Have you ever wondered how baristas are always able to brew the perfect cup of coffee and, no matter how hard you try, why you’re just never able to get the same results at home? If you want to know how to brew the perfect cup of coffee, we’re here to help you take your cup of joe to the next level.
A huge factor in brewing the perfect cup of coffee is about matching the coffee brewer that you’re using with differently sized coffee grinds. A brewer matched with the perfect grind size will produce coffee that is well-rounded and flavourful.
Part of the problem with the way we prepare our coffee at home is that most people buy pre-ground coffee, which they’re matching with different brewers. So if you are using regular ground coffee, for example, with a French Press, you’re never going to get the perfect cup of coffee no matter how hard you try.
Why size matters
Different coffee brewers come in varying shapes and sizes, meaning that some may drain water quickly, while other drain slowly, meaning that the coffee is oxygenated differently, giving it different flavours. If your coffee is too sour or too bitter, you can fix that by changing your grind-size.
If you’re not already sold on using whole beans and grinding your coffee yourself and prefer to buy your coffee pre-ground, then you have to buy different grind-sizes, unfortunately. The only brewer that works with regular ground coffee that you’ll buy in grocery stores is an autodrip, for example.
To distinguish between grind-sizes, Java Presse provides the following explanation:
- Coarse coffee grounds resemble thick kosher salt or pearl sugar. Each particle is distinct, and shapes can easily be seen.
- Medium coffee grounds more closely resemble coarse sand. The grounds are somewhat rough, but it can be difficult to see their shape.
- Fine coffee grounds are about the size of table salt. The texture is pretty smooth and consistent.
- Super Fine coffee grounds will remind you of a soft sandy beach where your feet feel like they’re stepping on clouds because the sand is so fine.
What’s the right size for my brewer?
Coffee brewing is all about extraction and grind-size determines brewing speed. When you extract too much, your coffee tastes bitter and when you extract too little it tastes sour. This is effectively the equivalent of undercooking/overcooking a steak.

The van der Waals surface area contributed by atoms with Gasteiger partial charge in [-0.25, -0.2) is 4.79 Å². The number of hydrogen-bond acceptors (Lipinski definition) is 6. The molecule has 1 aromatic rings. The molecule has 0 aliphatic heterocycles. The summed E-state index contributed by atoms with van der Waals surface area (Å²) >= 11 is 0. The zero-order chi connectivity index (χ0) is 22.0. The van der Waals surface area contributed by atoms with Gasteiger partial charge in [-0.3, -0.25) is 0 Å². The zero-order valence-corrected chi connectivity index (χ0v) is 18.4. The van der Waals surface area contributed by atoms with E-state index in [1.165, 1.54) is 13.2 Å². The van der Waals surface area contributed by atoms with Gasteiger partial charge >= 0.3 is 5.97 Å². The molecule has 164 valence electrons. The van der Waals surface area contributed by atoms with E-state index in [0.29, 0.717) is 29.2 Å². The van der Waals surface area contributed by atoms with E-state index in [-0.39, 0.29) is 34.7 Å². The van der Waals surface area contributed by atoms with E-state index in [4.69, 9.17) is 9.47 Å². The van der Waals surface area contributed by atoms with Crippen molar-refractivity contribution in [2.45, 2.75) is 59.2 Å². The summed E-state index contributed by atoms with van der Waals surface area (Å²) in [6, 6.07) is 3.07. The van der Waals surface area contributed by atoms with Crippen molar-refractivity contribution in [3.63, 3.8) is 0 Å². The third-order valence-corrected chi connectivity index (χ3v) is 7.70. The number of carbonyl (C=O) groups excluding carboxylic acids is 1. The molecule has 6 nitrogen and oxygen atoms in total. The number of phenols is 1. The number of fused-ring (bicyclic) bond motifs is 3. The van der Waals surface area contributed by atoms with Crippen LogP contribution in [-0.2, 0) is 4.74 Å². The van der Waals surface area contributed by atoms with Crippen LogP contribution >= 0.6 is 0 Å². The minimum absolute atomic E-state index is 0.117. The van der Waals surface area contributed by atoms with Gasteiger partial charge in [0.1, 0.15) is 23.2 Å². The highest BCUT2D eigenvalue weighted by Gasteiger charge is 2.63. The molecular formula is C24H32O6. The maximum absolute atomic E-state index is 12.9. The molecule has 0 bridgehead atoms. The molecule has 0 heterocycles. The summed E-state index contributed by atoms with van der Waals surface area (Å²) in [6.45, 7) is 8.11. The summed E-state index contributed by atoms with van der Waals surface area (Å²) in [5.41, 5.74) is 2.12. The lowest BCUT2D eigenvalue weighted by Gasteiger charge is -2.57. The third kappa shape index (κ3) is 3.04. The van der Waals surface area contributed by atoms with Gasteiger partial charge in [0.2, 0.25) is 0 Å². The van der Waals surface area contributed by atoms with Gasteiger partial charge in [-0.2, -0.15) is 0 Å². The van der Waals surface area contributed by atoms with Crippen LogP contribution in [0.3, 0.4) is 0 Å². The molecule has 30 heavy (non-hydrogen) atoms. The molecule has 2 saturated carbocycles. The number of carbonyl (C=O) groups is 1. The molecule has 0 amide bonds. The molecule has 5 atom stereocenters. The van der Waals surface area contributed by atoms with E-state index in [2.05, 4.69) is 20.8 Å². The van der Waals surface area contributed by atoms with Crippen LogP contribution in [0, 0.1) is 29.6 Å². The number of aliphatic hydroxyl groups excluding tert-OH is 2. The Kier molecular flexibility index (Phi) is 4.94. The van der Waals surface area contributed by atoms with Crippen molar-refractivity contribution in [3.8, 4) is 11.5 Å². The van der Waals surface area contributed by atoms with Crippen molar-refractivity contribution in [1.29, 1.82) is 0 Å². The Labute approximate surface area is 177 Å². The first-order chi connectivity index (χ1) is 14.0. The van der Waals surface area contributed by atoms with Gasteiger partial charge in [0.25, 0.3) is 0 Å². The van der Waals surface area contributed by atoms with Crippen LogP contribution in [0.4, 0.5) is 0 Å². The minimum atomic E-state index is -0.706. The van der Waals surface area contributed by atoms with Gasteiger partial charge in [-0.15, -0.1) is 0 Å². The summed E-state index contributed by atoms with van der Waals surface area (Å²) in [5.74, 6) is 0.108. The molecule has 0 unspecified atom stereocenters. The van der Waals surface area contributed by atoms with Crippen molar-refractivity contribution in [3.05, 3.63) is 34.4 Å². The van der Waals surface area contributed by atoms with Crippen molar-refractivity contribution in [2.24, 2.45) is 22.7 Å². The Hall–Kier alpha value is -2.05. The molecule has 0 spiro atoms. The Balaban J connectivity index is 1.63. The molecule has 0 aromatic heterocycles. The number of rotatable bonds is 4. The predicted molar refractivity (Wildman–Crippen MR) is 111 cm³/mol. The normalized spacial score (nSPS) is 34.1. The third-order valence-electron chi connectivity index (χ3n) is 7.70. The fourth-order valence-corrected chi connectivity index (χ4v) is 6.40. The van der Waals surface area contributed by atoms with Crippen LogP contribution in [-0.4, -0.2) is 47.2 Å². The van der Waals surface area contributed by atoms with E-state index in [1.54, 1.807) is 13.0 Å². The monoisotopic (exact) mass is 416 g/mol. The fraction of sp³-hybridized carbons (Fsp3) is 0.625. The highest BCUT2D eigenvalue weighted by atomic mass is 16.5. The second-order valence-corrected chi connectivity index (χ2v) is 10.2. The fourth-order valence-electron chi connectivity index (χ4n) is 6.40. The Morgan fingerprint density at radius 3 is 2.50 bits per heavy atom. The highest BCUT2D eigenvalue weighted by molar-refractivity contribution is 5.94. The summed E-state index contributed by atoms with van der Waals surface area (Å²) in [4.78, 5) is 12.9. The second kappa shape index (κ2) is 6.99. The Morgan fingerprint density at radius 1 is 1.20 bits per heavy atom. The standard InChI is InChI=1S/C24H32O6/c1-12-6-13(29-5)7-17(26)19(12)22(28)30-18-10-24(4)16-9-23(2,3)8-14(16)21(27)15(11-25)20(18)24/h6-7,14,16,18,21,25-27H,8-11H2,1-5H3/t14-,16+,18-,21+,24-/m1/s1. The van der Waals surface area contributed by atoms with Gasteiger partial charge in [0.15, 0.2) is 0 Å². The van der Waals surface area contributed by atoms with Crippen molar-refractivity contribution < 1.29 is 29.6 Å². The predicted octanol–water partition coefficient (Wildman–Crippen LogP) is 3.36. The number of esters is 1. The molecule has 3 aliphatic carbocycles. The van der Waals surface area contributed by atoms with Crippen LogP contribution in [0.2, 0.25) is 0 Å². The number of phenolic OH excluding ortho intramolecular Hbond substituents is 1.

So, with an Espresso machine, which aims to achieve high levels of concentration in a very short space of time (20-30 seconds), so it requires extra fine grinds. It extracts at very high pressures and using anything even remotely course will be under-extracted. To help you figure out which grind-size you should use for whatever brewer you’re using, you can use this table as a guide:
|Turkish Coffee||Extra fine|
|Moka Pot||Fine to extra fine|
|Auto Drip||Fine (regular ground coffee)|
|Pour Over||Coarse to medium fine|
|Aeropress||Coarse to medium|
Figuring out what’s best for you
If you aren’t grinding your own coffee and buying whole beans, be warned, this can be an expensive exercise because you’ll have to buy and use multiple packets of pre-ground coffee (which goes stale pretty much as soon as you take it off the shelves and cannot be stored as long as whole beans). But you can experiment in the same way that someone who’s grinding their own coffee can.
So, if your coffee tastes too bitter, it means you’ve over-extracted and need to opt for a coarser grind-size. If your coffee is sour, you’ve under-extracted and need to opt for a finer grind-size. Experiment with different brewers and grind-sizes over time, pay careful attention to how extraction speeds vary and spend some time figuring out which combination is perfect for you.
The takeaway point here, really, is that you need to stop buying the same old regular “one-size-fits-all” pre-ground coffee. Because, when it comes to finding that sweet spot, one size simply doesn’t fit all.